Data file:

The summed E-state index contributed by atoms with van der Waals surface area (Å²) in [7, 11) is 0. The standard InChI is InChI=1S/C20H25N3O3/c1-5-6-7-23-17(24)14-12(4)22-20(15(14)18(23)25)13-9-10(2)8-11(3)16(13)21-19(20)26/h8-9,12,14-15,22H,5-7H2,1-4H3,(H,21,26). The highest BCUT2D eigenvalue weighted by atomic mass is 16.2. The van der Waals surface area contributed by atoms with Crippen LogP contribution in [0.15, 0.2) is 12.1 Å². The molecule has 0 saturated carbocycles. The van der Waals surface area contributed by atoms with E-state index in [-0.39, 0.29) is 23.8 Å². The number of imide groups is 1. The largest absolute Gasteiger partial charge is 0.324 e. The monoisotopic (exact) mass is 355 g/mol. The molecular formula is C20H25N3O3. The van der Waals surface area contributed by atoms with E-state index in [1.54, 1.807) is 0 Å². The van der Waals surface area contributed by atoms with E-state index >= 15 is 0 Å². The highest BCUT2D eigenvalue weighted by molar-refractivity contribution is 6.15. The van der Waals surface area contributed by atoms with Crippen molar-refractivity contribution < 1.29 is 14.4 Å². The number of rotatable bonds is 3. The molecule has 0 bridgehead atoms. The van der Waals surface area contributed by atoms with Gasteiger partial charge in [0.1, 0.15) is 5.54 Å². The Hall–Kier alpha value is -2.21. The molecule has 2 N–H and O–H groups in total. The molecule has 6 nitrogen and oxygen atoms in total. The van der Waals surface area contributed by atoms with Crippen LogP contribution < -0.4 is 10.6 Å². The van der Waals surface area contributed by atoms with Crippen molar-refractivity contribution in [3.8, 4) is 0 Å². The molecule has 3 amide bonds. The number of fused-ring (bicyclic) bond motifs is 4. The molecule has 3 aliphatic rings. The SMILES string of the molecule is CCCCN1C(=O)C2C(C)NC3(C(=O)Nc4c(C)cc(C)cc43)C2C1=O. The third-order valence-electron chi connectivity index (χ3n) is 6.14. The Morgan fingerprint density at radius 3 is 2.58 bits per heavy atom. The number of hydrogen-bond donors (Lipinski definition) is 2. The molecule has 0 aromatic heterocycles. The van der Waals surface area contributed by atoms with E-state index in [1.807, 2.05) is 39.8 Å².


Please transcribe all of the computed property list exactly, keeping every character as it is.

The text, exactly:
The summed E-state index contributed by atoms with van der Waals surface area (Å²) in [7, 11) is 0. The standard InChI is InChI=1S/C20H25N3O3/c1-5-6-7-23-17(24)14-12(4)22-20(15(14)18(23)25)13-9-10(2)8-11(3)16(13)21-19(20)26/h8-9,12,14-15,22H,5-7H2,1-4H3,(H,21,26). The highest BCUT2D eigenvalue weighted by atomic mass is 16.2. The van der Waals surface area contributed by atoms with Crippen LogP contribution in [0.15, 0.2) is 12.1 Å². The molecule has 0 saturated carbocycles. The van der Waals surface area contributed by atoms with E-state index in [-0.39, 0.29) is 23.8 Å². The number of imide groups is 1. The largest absolute Gasteiger partial charge is 0.324 e. The monoisotopic (exact) mass is 355 g/mol. The molecular formula is C20H25N3O3. The van der Waals surface area contributed by atoms with E-state index in [1.54, 1.807) is 0 Å². The van der Waals surface area contributed by atoms with E-state index >= 15 is 0 Å². The highest BCUT2D eigenvalue weighted by molar-refractivity contribution is 6.15. The van der Waals surface area contributed by atoms with Crippen molar-refractivity contribution < 1.29 is 14.4 Å². The number of rotatable bonds is 3. The molecule has 0 bridgehead atoms. The van der Waals surface area contributed by atoms with Gasteiger partial charge in [0.1, 0.15) is 5.54 Å². The Hall–Kier alpha value is -2.21. The molecule has 2 N–H and O–H groups in total. The molecule has 6 nitrogen and oxygen atoms in total. The van der Waals surface area contributed by atoms with Crippen LogP contribution < -0.4 is 10.6 Å². The van der Waals surface area contributed by atoms with Crippen molar-refractivity contribution in [3.8, 4) is 0 Å². The molecule has 3 amide bonds. The number of fused-ring (bicyclic) bond motifs is 4. The molecule has 3 aliphatic rings. The SMILES string of the molecule is CCCCN1C(=O)C2C(C)NC3(C(=O)Nc4c(C)cc(C)cc43)C2C1=O. The third-order valence-electron chi connectivity index (χ3n) is 6.14. The Morgan fingerprint density at radius 3 is 2.58 bits per heavy atom. The number of hydrogen-bond donors (Lipinski definition) is 2. The molecule has 0 aromatic heterocycles. The van der Waals surface area contributed by atoms with E-state index in [1.807, 2.05) is 39.8 Å².